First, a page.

Tuesday, August 27, 2013

High school career-path program helped San Francisco woman find calling

Counselor Olivia Leung patrols the hallway at Aptos Middle School, where she helps kids make the transition to high school. - MIKE KOOZMIN/THE S.F. EXAMINER
Mike Koozmin/The S.f. Examiner
Counselor Olivia Leung patrols the hallway at Aptos Middle School,
where she helps kids make the transition to high school.
When Olivia Leung attended Abraham Lincoln High School, she knew she wanted to work with children one day, but wasn't sure in what capacity. After enrolling in Career Academies and Pathways, she found her calling.
Leung now works as a sixth-grade counselor at Aptos Middle School near the Ocean Avenue corridor. This school year is her first as a full-time counselor, and she credits the courses she took in the academy for steering her on her career path.

"You might have an interest, but you might not know your passion," Leung said of participating in the courses. "It doesn't hurt to try."

Career Academies and Pathways are programs aimed at offering experiences and career exploration. Starting in their sophomore years, students spend three years taking elective and core classes that focus on a certain career or field of study. During summer months, students volunteer at jobs within their fields of interest. Academies vary in subject matter, from the education, childhood development and family services programs Leung enrolled in to building and trades, hospitality and tourism, and information technology.

The San Francisco Unified School District currently offers eight different academies at eight high schools, with some offering more than one. All courses count toward high school graduation requirements, district spokeswoman Gentle Blythe said.

For Leung, when a friend mentioned to her the possibility of taking the academy course, she became curious.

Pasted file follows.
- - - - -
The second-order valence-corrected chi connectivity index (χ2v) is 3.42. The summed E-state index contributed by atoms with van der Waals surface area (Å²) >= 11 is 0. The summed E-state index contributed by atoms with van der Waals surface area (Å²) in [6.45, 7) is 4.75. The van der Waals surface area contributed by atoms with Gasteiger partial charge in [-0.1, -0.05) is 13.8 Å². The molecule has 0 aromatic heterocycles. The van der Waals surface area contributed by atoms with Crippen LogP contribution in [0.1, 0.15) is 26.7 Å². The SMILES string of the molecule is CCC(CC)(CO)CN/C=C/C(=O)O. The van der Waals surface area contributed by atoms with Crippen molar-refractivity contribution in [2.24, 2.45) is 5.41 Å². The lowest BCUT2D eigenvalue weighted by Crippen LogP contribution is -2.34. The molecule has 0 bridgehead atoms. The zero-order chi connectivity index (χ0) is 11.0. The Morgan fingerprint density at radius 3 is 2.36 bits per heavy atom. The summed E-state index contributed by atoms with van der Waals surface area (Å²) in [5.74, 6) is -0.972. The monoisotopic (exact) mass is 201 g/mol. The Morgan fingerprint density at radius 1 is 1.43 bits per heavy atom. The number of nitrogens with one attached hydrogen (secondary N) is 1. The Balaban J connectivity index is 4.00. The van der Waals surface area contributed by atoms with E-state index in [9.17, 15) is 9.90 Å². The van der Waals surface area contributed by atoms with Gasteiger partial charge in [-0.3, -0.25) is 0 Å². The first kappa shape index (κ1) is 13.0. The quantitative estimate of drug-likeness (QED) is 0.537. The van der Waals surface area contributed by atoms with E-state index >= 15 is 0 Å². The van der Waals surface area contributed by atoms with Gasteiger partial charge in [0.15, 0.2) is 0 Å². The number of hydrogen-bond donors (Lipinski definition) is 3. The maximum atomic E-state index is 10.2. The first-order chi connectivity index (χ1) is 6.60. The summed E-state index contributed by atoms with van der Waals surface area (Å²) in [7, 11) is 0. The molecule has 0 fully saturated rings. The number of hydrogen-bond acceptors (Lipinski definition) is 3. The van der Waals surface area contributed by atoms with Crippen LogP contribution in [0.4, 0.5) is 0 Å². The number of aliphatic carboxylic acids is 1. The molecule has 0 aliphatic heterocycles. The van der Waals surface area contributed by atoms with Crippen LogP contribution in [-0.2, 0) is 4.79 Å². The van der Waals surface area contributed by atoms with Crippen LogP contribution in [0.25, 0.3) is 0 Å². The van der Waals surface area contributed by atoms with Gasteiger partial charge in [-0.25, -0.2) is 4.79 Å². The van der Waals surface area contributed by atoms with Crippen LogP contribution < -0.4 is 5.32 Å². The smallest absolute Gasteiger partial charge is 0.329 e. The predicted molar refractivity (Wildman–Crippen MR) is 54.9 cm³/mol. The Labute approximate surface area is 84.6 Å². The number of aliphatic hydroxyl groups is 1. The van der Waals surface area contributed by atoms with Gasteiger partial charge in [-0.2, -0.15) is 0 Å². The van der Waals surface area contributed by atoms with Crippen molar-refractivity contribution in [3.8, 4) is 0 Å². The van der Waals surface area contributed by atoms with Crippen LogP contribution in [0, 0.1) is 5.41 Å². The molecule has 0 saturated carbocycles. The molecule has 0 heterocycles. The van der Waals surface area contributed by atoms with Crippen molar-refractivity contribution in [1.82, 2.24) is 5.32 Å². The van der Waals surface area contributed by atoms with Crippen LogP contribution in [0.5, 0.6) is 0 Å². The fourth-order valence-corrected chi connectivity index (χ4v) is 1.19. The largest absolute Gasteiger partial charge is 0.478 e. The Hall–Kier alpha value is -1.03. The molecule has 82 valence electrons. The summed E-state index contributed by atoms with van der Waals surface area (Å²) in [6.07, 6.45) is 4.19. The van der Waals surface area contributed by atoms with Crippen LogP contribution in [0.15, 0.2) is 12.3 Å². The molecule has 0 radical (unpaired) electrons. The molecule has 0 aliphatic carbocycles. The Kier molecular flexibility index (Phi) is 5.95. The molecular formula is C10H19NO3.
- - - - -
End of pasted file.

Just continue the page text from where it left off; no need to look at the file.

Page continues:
Leung said she was always a good student and enjoyed learning, but nothing sparked her interest until she enrolled in the academy courses, which opened her eyes to psychology.

Leung graduated from Lincoln High in 2006, then earned a bachelor's degree from UC Santa Cruz. She completed her master's in pupil personnel services at the University of San Francisco in May.

While in college, Leung interned at Leadership High School in Balboa Park and Marina Middle School. At both schools, she continued to learn more about the field of counseling. Though she hopes to one day return to high school counseling, Leung said she's enjoying helping kids transition from elementary school to middle school.

"I have a fondness for sixth-graders," she said. "They have so much room for growth."

As Leung settles into her role at Aptos, she hopes to be a resource for the community both in and outside of school.

"I've always wanted to come back to San Francisco and give back to the community by helping these kids," she said.

Friday, August 9, 2013

San Francisco schools expanding outdoor classroom program

Education Outside
Photo courtesy of Paige GreenCorps member Kelly Nichols works with students as a part of Education Outside,
an expanding program in The City.

By Andrea Koskey | SF Examiner

Thousands of students in 22 San Francisco elementary schools will return to class this fall with a new piece of curriculum: outdoor education.